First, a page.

It is well-established in federal public sector labour-relations jurisprudence that a simple disagreement on how to proceed does not necessarily raise concerns about how a bargaining agent chooses to represent an employee in the bargaining unit. Bahniuk v. Public Service Alliance of Canada, 2007 PSLRB 13, addresses that point as follows at paragraph 67:
 … I also agree with the bargaining agent that the duty of fair representation does not require it to comply with the complainant’s requests. The duty of fair representation recognizes that a bargaining agent has limited resources and it has considerable discretion to make reasoned decisions about how to distribute those resources….
 The issue is whether the complainant’s alleged facts could show that the respondent’s action was arbitrary, discriminatory, or in bad faith. An arbitrary decision is defined in Cousineau v. Walker and Public Service Alliance of Canada, 2013 PSLRB 68, as one made superficially, with no true examination of the facts.
 The facts that the complainant alleged in this case do not support an arguable case of arbitrary treatment by the respondent. He acknowledges that the respondent reviewed the file, hired a lawyer, and filed a judicial review application before the Federal Court, within the required time. Therefore, arbitrary treatment cannot be brought up.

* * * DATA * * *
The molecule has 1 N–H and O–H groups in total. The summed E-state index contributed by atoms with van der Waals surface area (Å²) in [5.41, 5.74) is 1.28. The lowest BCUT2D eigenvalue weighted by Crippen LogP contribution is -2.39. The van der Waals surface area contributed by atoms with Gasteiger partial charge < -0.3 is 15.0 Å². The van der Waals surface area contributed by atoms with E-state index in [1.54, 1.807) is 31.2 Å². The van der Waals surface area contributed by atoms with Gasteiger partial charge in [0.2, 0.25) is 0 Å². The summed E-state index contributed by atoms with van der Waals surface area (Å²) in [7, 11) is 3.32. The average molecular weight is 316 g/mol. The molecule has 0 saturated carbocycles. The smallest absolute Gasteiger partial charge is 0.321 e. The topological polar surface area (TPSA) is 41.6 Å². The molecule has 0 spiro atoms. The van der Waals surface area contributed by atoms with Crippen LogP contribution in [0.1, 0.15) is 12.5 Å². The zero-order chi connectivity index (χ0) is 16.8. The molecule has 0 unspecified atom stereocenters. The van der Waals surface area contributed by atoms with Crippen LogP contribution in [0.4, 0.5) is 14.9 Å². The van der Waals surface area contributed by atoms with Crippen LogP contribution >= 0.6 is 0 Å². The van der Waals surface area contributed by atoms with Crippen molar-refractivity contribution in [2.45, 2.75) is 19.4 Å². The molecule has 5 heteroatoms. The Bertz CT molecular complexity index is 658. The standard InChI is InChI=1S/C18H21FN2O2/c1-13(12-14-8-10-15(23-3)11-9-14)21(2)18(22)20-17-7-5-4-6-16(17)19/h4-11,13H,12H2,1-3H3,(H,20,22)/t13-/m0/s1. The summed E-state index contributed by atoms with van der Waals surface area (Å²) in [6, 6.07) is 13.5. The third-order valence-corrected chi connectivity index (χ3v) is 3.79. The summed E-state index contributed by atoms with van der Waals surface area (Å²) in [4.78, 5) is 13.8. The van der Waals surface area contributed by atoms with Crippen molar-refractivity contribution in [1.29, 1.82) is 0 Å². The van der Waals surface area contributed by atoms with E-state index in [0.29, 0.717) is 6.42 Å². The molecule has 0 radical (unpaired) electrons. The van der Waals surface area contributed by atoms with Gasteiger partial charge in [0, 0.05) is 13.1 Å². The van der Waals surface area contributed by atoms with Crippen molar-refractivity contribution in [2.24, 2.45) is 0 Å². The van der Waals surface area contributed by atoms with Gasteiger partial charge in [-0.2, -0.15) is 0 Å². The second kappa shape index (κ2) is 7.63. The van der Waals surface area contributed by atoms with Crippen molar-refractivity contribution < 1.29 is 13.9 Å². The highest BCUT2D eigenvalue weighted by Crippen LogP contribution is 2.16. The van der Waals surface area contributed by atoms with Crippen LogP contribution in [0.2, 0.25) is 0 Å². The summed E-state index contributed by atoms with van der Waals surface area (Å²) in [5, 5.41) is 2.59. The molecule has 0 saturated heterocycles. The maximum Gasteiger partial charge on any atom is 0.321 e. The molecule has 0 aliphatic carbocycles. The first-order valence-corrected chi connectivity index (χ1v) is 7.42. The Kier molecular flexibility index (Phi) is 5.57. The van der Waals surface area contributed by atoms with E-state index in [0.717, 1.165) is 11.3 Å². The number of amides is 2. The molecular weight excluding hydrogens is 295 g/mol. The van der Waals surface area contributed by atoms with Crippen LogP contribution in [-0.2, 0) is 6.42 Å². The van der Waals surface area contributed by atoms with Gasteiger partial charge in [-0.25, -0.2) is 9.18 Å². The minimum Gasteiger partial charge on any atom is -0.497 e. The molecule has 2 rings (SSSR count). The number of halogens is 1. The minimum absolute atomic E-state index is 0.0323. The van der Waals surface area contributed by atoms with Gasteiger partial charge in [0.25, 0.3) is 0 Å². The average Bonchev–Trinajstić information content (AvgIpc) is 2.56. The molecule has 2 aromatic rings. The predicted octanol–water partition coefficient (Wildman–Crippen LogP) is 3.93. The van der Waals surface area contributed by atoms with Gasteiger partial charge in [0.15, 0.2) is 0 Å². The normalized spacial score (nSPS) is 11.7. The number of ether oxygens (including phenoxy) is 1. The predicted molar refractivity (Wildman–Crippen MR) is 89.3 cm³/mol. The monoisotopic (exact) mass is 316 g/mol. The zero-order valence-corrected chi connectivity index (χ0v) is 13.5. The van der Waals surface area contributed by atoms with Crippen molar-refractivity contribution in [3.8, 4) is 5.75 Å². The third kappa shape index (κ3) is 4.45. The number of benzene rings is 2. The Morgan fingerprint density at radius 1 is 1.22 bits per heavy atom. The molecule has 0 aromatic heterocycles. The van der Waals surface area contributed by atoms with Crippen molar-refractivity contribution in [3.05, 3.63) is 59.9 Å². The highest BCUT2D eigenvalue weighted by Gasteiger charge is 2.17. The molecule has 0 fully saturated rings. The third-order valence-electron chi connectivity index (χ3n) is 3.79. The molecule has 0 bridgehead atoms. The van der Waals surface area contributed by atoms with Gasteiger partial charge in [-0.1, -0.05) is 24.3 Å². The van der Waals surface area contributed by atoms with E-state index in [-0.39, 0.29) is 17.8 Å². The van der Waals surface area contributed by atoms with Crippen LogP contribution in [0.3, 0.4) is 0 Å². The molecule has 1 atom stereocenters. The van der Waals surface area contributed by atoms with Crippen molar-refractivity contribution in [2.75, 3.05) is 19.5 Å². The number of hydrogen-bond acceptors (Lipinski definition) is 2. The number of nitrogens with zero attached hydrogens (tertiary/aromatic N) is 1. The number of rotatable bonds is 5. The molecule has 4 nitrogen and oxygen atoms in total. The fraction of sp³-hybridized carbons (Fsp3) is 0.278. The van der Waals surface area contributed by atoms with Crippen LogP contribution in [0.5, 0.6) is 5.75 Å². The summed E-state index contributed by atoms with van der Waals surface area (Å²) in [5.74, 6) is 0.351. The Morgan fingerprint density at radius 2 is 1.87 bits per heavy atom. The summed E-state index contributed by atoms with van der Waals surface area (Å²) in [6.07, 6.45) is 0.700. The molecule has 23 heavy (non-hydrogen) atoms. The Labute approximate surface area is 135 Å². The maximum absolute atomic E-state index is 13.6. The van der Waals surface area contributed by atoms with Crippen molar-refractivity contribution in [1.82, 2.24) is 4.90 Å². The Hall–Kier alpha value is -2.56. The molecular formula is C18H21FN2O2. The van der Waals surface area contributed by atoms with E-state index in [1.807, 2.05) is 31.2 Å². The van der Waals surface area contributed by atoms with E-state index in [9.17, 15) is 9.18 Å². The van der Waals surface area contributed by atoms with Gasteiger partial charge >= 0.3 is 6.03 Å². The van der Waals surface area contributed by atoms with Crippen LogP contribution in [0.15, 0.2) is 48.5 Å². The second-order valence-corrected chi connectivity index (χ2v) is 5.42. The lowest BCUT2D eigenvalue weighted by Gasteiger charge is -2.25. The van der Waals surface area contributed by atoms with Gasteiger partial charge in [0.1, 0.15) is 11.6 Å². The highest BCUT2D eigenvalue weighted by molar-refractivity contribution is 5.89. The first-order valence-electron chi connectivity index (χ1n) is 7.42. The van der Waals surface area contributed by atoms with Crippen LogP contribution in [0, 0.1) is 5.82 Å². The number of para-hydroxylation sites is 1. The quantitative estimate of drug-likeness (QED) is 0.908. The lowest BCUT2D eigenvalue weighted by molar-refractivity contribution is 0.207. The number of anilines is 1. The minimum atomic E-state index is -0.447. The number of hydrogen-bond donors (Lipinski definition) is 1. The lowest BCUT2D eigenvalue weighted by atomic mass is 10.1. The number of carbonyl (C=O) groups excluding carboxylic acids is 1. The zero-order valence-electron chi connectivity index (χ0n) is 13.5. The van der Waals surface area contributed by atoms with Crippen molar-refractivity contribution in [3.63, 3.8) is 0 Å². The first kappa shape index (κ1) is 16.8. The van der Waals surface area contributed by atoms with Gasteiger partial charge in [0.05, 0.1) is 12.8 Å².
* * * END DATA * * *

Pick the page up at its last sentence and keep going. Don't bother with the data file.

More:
The facts that the complainant relies on suggest that the representative responsible for the file responded to his emails and followed up to ensure that the judicial review deadline was respected. It is clear that there was a lack of communication as of the simultaneous filing of the two judicial review applications. The representative responsible for the file seems to have misunderstood the nature of judicial review, as he thought that the judicial review application was related to the Information Commissioner’s decision.
 The complainant saw the wording of the judicial review application filed with the Federal Court. He disagreed with the application. According to him, his rights were not adequately protected, and there was another way to deal with the Agency’s refusal.
 Bargaining agents cannot be asked to never make a mistake in their representation of an employee in the bargaining unit, and they cannot be faulted for making a mistake on a specific point of a law. The complainant did not trust the approach taken on his behalf and chose to proceed on his own before the Federal Court. A mere disagreement with a legal strategy cannot be an arguable case that the respondent acted in an arbitrary or discriminatory manner or in bad faith in its representation of him. The following comment, from Boshra v. Canadian Association of Professional Employees, 2009 PSLRB 100, expresses well how to consider legal arguments in a case:
 In the very recent decision in Martel et al. v. Public Service Alliance of Canada, 2009 PSLRB 16, the Board decided against the complainants, finding in part that a disagreement over the case law applicable to the merits of their case did not found a violation of the duty of fair representation. Similarly, in Cyr v. Public Service Alliance of Canada, 2006 PSLRB 57, the Board found that the respondent did not act arbitrarily, in bad faith or in a discriminatory manner when, based on its analysis of the circumstances of a case, it chose to exclude from its representations arguments that the complainant felt should have been pursued.